COVID-19 Crisis Blog: Prison and the Pandemic Combatting the Spread of Covid-19
19 May 2020 - As we navigate a national and global public health crisis with the spread of Covid-19 Coronavirus, we hear from our research and policy fellows, and members of our research community in a new weekly blog which reflects on these new societal challenges. This week, Ciara O’Connell, Sarah Curristan and Sophie van der Valk, discuss their in-prison research on the experiences of people living and working in prison in combatting the spread of Covid-19.
Ciara O’Connell, Sarah Curristan and Sophie van der Valk, members of the ERC-funded project, Prisons: the Rule of Law, Accountability and Rights (PRILA), School of Law, Trinity College Dublin.
Prisons pose a unique and extremely challenging environment for the management of COVID-19. Not only are prisons closed institutions, they are also generally under-funded and under-resourced, making it difficult to implement preventive and protective measures required to prevent the spread of disease. Governments have a duty of care to protect the health of people in custody at a standard that is equivalent to the care received in the community. However, prison healthcare systems face challenges providing treatment for a population living in confined conditions for prolonged periods of time and with significant underlying health conditions. These systems are not well-equipped to deal with the repercussions of a COVID-19 outbreak. Measures identified to combat the spread of COVID-19, such as social distancing and increased hygienic practices, are difficult to implement in prisons, specifically because they are often overcrowded and may lack the resources needed to provide sanitation materials and personal protective equipment.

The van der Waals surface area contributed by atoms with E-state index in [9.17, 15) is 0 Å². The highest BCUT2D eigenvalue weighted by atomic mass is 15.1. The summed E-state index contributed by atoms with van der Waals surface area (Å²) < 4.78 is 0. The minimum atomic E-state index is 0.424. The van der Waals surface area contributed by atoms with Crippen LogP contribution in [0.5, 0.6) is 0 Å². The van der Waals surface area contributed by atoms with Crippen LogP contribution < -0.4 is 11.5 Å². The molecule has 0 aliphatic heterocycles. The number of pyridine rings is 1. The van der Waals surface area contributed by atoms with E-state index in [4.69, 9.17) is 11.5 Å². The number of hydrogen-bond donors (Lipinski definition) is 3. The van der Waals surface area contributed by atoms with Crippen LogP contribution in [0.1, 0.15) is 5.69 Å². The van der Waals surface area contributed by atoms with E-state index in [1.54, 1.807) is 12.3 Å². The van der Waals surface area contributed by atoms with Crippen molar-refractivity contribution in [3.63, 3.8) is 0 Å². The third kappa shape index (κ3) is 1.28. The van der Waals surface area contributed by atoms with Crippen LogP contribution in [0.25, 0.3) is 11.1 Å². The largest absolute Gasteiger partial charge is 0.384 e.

Strategies to combat the spread of COVID-19 in prison are numerous, and effective to different extents. As it stands, Ireland has not seen a case of COVID-19 in its prisoner population. However, COVID-19 has had a massive impact on prisons across the globe. As of 18 May 2020, an estimated 41,126 people in prison contracted the disease, and more than 800 had died from COVID-19. While the threat of COVID-19 in prison may seem far removed from the challenges currently facing society, prison health is public health. The WHO has identified the need to protect the health and well-being of people living and working in prison as a means to reduce the risk of outbreaks and subsequent demands they may place on wider healthcare services in the community. And, while we think of prisons as places designed to hold people in, the prison walls are indeed porous. The majority of people in prison will be released and as such they will be able to contract and/or transmit disease in their communities. It is essential that people released from prison be healthy, and that they be set up to remain healthy upon their release.
As prisons respond to the threat and impact of COVID-19, new regulations are imposed. These include the release of people from prison to combat overcrowding. Alongside this strategy, there have been restrictions placed on contact with the outside and the confinement of people in prison. However, there is a simultaneous need to ensure these restrictions do not impede on the human rights of people in prison. The European Committee for the Prevention of Torture standards require governments ensure any restrictive measure taken to prevent the spread of COVID-19 “have a legal basis and be necessary, proportionate, respectful of human dignity and restricted in time.” This balance, between regulations and rights, requires prison services to innovate and implement strategies that at one point may have been deemed impossible or impractical.